David Bourget (Western Ontario)
David Chalmers (ANU, NYU)
Rafael De Clercq
Ezio Di Nucci
Jack Alan Reynolds
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Nursing Philosophy 11 (2):112-126 (2010)
The attribution of beliefs and other propositional attitudes is best understood as a form of measurement, however counter-intuitive this may seem. Measurement theory does not require that the thing measured should be a magnitude, or that the calibration of the measuring instrument should be numerical. It only requires a homomorphism between the represented domain and the representing domain. On this basis, maps measure parts of the world, usually geographical locations, and 'belief' statements measure other parts of the world, namely people's aptitudes. Having outlined an argument for this view, I deal with an obvious objection to it: that self-attribution of belief cannot be an exercise in measurement, because we are all aware, from introspection, that our beliefs have an intrinsically semantic form. Subsequently, I turn to the philosophical and methodological ramifications of the measurement theoretic view. I argue, first, that it undermines at least one version of constructivism and, second, that it provides an effective alternative to the residually Cartesian philosophy that underpins much qualitative research. Like other anti-Cartesian strategies, belief-attribution-as-measurement implies that the objective world is far more knowable than the subjective one, and that reality is ontologically prior to meaning. I regard this result as both plausible and welcome.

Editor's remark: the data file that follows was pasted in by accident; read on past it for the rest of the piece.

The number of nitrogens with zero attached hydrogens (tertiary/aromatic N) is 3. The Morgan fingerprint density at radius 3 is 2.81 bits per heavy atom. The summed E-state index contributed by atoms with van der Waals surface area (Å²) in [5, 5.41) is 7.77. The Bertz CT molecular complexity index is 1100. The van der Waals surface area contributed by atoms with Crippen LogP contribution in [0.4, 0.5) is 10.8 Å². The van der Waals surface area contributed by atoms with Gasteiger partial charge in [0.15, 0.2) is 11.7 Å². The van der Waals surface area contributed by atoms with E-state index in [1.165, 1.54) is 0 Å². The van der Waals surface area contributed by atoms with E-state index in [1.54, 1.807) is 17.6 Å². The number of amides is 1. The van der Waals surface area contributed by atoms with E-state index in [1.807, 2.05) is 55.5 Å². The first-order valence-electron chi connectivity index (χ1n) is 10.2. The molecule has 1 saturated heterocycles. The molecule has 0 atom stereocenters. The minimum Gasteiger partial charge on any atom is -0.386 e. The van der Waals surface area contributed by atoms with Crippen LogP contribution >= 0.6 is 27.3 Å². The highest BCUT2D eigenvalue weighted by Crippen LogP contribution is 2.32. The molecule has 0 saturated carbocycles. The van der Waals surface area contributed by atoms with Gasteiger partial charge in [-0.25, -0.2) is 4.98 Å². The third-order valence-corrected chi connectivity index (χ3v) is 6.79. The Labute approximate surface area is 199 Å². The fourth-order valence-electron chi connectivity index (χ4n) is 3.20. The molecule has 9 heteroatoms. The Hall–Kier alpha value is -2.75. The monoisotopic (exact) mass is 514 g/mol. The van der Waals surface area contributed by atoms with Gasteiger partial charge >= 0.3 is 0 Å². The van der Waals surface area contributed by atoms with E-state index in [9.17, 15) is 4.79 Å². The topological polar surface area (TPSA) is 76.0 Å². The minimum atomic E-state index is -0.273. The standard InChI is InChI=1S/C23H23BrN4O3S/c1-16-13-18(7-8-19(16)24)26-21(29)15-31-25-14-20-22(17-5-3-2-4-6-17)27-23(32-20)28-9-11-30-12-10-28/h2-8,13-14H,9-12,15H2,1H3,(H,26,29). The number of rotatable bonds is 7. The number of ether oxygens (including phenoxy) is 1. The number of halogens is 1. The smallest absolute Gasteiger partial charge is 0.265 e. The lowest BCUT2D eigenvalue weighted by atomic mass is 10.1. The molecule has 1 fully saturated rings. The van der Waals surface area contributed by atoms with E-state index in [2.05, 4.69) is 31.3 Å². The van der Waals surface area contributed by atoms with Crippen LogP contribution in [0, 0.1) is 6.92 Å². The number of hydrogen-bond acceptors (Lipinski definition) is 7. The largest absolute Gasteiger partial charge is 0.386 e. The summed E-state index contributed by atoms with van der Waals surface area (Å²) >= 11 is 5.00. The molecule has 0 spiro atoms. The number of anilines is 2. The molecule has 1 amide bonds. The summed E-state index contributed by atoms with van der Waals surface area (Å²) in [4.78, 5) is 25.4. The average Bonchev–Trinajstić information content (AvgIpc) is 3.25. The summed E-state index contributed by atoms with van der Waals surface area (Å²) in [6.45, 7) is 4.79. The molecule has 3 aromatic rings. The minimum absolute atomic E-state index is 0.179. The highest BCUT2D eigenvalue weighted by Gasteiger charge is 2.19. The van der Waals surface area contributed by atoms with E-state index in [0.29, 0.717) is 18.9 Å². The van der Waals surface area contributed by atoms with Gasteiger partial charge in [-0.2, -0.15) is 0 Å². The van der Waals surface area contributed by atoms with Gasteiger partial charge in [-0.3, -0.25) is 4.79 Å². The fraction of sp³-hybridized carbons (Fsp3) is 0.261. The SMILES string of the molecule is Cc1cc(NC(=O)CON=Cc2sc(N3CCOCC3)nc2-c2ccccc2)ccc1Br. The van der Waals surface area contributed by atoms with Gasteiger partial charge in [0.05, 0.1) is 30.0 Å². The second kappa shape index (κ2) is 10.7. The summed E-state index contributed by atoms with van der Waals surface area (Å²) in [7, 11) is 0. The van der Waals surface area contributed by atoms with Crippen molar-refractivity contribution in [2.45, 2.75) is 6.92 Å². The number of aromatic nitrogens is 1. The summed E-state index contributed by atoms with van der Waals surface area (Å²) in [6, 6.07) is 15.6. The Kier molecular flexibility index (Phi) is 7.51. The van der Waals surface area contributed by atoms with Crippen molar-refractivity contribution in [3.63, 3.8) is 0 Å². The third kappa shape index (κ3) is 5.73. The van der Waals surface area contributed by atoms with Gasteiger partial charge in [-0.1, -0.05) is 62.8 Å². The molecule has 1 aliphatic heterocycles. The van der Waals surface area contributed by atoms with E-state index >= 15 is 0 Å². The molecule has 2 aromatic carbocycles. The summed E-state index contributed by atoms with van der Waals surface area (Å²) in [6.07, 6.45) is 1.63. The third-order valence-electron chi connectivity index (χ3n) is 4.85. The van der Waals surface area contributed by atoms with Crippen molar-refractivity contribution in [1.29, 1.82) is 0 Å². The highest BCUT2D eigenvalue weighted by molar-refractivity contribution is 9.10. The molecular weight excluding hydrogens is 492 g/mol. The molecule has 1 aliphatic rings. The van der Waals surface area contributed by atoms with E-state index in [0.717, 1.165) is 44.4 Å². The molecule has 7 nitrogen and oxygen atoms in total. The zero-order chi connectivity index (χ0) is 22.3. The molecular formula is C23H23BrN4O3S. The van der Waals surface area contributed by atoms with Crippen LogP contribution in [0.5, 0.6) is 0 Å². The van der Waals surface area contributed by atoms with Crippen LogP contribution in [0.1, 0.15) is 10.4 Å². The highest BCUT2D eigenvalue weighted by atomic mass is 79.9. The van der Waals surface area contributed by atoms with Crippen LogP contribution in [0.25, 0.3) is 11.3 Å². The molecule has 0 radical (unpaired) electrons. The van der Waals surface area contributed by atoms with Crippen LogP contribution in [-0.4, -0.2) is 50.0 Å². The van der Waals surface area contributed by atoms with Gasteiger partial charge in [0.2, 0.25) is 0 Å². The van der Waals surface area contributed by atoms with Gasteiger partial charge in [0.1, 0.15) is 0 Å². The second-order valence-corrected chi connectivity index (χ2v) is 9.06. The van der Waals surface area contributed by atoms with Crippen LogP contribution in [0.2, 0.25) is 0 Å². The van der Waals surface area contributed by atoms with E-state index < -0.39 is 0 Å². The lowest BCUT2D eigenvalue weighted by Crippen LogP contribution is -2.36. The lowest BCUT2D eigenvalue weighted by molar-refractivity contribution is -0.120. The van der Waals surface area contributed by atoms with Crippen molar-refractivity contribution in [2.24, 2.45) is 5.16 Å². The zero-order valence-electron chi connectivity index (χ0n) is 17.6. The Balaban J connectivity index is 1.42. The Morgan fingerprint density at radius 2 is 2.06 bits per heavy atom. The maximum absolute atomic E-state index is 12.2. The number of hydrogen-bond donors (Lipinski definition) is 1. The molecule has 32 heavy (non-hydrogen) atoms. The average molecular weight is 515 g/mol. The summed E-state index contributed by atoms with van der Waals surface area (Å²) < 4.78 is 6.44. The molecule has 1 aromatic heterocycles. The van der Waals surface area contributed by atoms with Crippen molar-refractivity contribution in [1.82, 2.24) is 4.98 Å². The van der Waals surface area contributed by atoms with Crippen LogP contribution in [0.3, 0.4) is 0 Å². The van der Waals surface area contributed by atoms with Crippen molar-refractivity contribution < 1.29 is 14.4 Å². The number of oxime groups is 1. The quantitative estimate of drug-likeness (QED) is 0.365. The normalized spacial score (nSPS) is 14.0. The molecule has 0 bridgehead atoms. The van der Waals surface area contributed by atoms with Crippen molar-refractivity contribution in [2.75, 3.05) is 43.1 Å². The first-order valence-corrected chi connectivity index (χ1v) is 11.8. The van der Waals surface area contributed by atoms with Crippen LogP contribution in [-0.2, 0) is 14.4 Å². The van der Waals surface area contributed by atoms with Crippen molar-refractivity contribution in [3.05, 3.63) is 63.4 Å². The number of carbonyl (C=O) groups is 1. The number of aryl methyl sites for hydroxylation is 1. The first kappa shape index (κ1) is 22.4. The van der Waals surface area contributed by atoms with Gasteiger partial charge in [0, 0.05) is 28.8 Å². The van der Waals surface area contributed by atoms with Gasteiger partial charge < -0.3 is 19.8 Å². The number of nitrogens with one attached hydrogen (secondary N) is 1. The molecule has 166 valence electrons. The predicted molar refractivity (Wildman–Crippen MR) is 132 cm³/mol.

|Keywords||philosophy of science qualitative research subjective experience social constructionism epistemology methodology|
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References found in this work BETA
Paul M. Churchland (1979). Scientific Realism and the Plasticity of Mind. Cambridge University Press.
Fred Dretske (1995). Naturalizing the Mind. MIT Press.
Richard A. Moran (2001). Authority and Estrangement: An Essay on Self-Knowledge. Princeton University Press.
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